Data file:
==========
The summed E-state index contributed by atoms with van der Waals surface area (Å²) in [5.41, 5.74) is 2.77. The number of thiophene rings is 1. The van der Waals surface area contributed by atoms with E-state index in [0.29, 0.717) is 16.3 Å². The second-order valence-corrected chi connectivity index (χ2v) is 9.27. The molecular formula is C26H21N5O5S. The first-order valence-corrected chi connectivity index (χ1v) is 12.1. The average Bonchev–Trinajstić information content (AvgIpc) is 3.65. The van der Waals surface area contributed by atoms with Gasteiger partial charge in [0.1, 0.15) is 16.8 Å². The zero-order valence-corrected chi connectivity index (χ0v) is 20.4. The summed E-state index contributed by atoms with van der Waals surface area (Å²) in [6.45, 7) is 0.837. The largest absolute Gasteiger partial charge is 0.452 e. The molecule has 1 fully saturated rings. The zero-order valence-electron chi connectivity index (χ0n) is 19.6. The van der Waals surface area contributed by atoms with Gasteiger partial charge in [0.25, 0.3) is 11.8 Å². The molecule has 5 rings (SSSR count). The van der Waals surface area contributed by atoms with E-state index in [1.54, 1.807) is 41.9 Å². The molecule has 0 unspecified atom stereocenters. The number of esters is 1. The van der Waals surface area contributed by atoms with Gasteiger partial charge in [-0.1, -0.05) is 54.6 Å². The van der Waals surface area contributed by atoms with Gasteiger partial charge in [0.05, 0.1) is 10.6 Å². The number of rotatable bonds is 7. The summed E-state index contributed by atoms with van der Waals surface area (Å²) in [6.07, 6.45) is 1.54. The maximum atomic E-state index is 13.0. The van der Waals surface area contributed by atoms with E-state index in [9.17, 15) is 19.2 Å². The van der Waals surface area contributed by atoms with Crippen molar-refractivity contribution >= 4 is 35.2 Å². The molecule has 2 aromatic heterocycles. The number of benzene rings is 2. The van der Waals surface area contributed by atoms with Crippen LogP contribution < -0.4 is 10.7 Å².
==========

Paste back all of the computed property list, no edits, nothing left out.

The summed E-state index contributed by atoms with van der Waals surface area (Å²) in [5.41, 5.74) is 2.77. The number of thiophene rings is 1. The van der Waals surface area contributed by atoms with E-state index in [0.29, 0.717) is 16.3 Å². The second-order valence-corrected chi connectivity index (χ2v) is 9.27. The molecular formula is C26H21N5O5S. The first-order valence-corrected chi connectivity index (χ1v) is 12.1. The average Bonchev–Trinajstić information content (AvgIpc) is 3.65. The van der Waals surface area contributed by atoms with Gasteiger partial charge in [0.1, 0.15) is 16.8 Å². The zero-order valence-corrected chi connectivity index (χ0v) is 20.4. The summed E-state index contributed by atoms with van der Waals surface area (Å²) in [6.45, 7) is 0.837. The largest absolute Gasteiger partial charge is 0.452 e. The molecule has 1 fully saturated rings. The zero-order valence-electron chi connectivity index (χ0n) is 19.6. The van der Waals surface area contributed by atoms with Gasteiger partial charge in [0.25, 0.3) is 11.8 Å². The molecule has 5 rings (SSSR count). The van der Waals surface area contributed by atoms with E-state index in [1.54, 1.807) is 41.9 Å². The molecule has 0 unspecified atom stereocenters. The number of esters is 1. The van der Waals surface area contributed by atoms with Gasteiger partial charge in [-0.1, -0.05) is 54.6 Å². The van der Waals surface area contributed by atoms with Gasteiger partial charge in [0.05, 0.1) is 10.6 Å². The number of rotatable bonds is 7. The summed E-state index contributed by atoms with van der Waals surface area (Å²) in [6.07, 6.45) is 1.54. The maximum atomic E-state index is 13.0. The van der Waals surface area contributed by atoms with E-state index in [9.17, 15) is 19.2 Å². The van der Waals surface area contributed by atoms with Crippen molar-refractivity contribution >= 4 is 35.2 Å². The molecule has 2 aromatic heterocycles. The number of benzene rings is 2. The van der Waals surface area contributed by atoms with Crippen LogP contribution < -0.4 is 10.7 Å².